For many people, and for students, in particular, the last thing they often want to do is take a book and start reading after a long day of classes or a busy working day.
Today, we even can see life-long devoted readers turn on Netflix and start binge-watching some series rather than start reading a book. This article is about the benefits, both mentally and physically, of reading.
Although, at times, it may be pretty hard to find the motivation and the time to read a book for leisure outside of work or school classes, reading really makes a difference in physical and mental health. Moreover, students are able to benefit more from online practice tests such as HiSET or TABE. Both exams include reading subtests that are much easier to pass if students read regularly.
In earlier days, reading a book was considered a form of great entertainment but today, it seems like most people are already happy when they can scroll through their iPhones to reading the garbage and gossip from some online newspaper or magazine, or perhaps just their friends’ news feed.
So, let’s take a closer look at the many benefits of cracking open a book rather than scrolling through your iPhone.
Let’s take a closer look at 25 scientific benefits of reading and how reading will affect us all.
1. Reading Is Free Education
We’re all aware that education comes at a price. Tuition, classes, educational software, textbooks…These are just a few things that make education pretty expensive. However, if you want to read a book from your local or school library, it is free! If you want to learn something about an academic topic or just want to read a book to relax before you go to sleep, your library has what you’re looking for at no charge! Isn’t that something? Especially, if you are using our online GED classes, this article will help you to understand our approach.
2. Reading Boosts Your Brainpower
Among the most impressive benefits of reading a book is that it will boost your brainpower! Extensive research by neuroscientists has revealed that reading a book improves the functions of our brain at various levels. Researches discovered that when we read books, the connectivity in our brain is stimulated and enhanced. So we could say that reading makes us smarter!
3. Reading Means More Knowledge
You don’t need to be a scientist to understand that reading has mental benefits such as increased intelligence. But it’s not only intelligence. The more you read, the more you’ll know. It’s not that you’ll remember all the details you’ve been reading about, but one thing is certain. You will gather knowledge that may come in handy one day.
4. Reading Works For Better Intelligence
Your fluid intelligence will improve. This has to do with your problem-solving and pattern-detecting skills. When we read, we are thinking and reasoning continuously and try to remember the things that were happening earlier in the book. Our brain is a very complex system that allows us to remember so many things and connect the dots. Isn’t it amazing?
5. Reading Is Mental Stimulation
Our brain requires lots of exercises, just like the other muscles in our bodies. This will keep our brains healthy and strong. Playing games like chess or doing puzzles are very helpful exercises with cognitive stimulation. Mental stimulation empowers the brain, slows down the aging process, and may even help to lower the chances of developing Dementia or Alzheimer’s Disease.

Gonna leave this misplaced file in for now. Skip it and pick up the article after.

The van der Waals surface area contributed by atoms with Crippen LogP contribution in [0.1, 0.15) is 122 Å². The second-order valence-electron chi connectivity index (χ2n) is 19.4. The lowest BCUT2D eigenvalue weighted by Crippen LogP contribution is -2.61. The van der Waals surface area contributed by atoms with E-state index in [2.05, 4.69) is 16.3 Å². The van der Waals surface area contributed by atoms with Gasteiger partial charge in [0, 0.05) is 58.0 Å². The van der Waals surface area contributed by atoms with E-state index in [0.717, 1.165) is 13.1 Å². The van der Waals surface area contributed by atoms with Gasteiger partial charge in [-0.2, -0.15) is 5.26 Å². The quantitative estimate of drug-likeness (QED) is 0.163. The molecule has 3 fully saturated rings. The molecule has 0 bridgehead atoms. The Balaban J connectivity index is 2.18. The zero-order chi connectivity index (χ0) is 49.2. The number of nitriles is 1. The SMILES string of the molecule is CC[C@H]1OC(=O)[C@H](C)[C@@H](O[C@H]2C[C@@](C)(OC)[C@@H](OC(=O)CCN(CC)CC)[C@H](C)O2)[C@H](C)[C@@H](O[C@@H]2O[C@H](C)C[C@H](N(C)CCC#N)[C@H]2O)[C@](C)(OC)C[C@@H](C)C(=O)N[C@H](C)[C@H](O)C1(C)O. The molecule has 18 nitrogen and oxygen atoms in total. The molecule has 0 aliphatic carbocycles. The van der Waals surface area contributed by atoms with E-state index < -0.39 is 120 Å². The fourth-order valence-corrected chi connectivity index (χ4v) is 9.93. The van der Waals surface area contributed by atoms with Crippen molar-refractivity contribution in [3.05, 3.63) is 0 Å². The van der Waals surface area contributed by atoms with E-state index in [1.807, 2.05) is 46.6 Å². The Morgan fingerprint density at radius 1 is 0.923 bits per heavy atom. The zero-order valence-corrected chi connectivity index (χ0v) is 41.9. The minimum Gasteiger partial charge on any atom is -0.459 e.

6. Reading Boosts Self-Esteem
Being well-spoken and articulate will be very helpful in your professional and social environment. If you know that you can speak to everyone with self-confidence, regardless of their position, your self-esteem will definitely get a boost. It goes without saying that you will benefit immensely from this development.
7. Reading Leads To Professional Advancement
With an increased self-confidence due to your enhanced communication skills through reading, your career may also benefit. People who are knowledgeable on many topics and well-read and well-spoken, usually get promotions far more often and quickly than their peers with a more limited vocabulary and less general knowledge.
8. Reading Enhances Memory
When reading books, we need to remember all sorts of characters including their history, backgrounds, and nuances. We also have to concentrate on sub-plots that are woven through the stories. Our brains have, fortunately, the power to do all those things with ease so we can connect existing memories with new brain pathways to strengthen existing ones.
9. Reading Strengthens Analytical Skills
Reading will lead to better analytical and critical thinking skills. When you read, you take note of the details provided. You sort them out and determine “whodunnit” often before you’ve finished the book, right? So then, you’ve been to put your analytical and critical thinking skills to work.
10. Reading Improves Concentration
Reading a book draws all of our attention to the story. The rest of the world around us falls away and we can immerse ourselves in the details of the book. We live in an internet-crazed environment which means that in the shortest time span, we need to focus on a zillion different things at once as we’re skyping, snap-chatting, and emailing through our days and that deteriorates our concentration. These more or less ADD behaviors cause lots of stress and lower our productivity. When reading a book, we focus our entire attention on what we read and our concentration is improved.
11. Reading Expands Vocabulary
Reading benefits our vocabulary so we can better communicate with the people around us and understand the word better as well. The more we read, the more words we’re getting exposed to and, inevitably, these words will make their way into our everyday vocabulary. It is obvious that this aspect affects so many other topics listed here.
12. Reading Boosts Writing Skills
Developing better writing skills is related to expanding our vocabulary. When reading, we expose our brain to usually well-written texts which will also affect our own writing capabilities. Just like painters learn from and use the techniques developed by previous painters, and musicians develop their skillset by listening to other musicians and studying and playing their pieces, our writing skills will improve when we read written works.